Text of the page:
1.25.2010

The Scriptures according to Karl Barth



There's no better topic to start off this blog with than the Bible, and no better person than Karl Barth, an extremely influential, evangelical, early 20th century theologian.  This is my very condensed (he goes for over 100 pages) version of what he says about the Bible in Church Dogmatics.

The Bible uses human words and therefore is each book contains the point of view of the author.  This has to be the case because that is all human words are able to express.  This seems to be what Barth means by 'fallible human words' (see my very last point in this blog).  The Bible, according to Barth, is not written from God's perspective, it is not all telling, it is written from a very human perspective.  That human perspective is recalling history.


Divine revelations are events within human history.  For example, Jesus actions and deeds (which are represented in the Bible) were divine revelation.  The human authors of the Bible recorded these revelations from their perspective.  These written accounts are witnesses to divine revelation.

The Bible then is a witness to divine revelation, and not divine revelation itself because the witness is not the same as what it witnesses.  This blog post and Church Dogmatics are a good example, my blog is a 'witness' to Church Dogmatics in that it (hopefully) truthfully explains the chapter but it is not Church Dogmatics itself.  If you picked up the book and read the chapter in question you would quickly realize it looks and reads completely different.

"Well then," you might say, "It's not revelation at all then!"  This is not true, because if I do my job properly and you understand Barth's 19th chapter by reading this post, then what's the difference to reading the actual thing?  In hearing the witness we hear the actual revelation - the very Word of God.  However, just as I should not go beyond Barth's intention and expectations when interpreting him, neither should we go off the intention or expectation of the Biblical writers when interpreting them.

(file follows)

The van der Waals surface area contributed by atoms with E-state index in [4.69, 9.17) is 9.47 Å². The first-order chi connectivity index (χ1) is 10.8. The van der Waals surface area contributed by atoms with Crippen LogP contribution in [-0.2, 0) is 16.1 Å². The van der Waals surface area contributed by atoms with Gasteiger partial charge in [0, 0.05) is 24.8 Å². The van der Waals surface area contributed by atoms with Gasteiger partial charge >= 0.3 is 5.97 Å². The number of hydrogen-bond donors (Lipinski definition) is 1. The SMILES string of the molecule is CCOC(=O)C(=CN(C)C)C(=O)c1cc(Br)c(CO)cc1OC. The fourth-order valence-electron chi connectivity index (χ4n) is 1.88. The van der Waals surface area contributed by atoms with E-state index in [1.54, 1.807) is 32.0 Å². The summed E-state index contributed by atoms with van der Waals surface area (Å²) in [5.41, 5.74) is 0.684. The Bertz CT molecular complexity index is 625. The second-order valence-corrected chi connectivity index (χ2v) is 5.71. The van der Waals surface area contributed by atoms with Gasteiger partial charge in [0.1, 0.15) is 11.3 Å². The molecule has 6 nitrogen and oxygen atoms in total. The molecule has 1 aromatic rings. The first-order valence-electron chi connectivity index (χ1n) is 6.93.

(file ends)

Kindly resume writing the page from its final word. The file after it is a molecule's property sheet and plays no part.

This revelation is purely a matter of faith and cannot (should not?) be proven.  This faith can come only from God, and is therefore miraculous.

God handed the Scriptures to the Church, we should listen to the Church in matters of the Scriptures, but! (and this is a big but) the Scriptures have the final authority in the Church.  So, to be truly obedient to the Church, one must be obedient to the Scriptures.

Barth did not believe that the Doctrine of the Bible could be found in the Bible, however, he believed it deserves its place as Scripture because it attests to the reality of Jesus Christ, all other writings either do not do this or do this using Scripture.

So, what can we say about the Bible then?

1. It's God's word - it's not under human control we must recognize God's sovereignty through it
2. It's a Work of God - it's viewing the acts of God, not stating facts or propositions
3. Miracle of God - it's contents are the grace of God which we did not bring about, and do not deserve
4. We should not loose sight of the humanity of it's form - it was written be fallible men
5. We should pray that the witness is made to us - only God can show himself through the Bible
6. Faulty human words are used by God in spite of human fallibility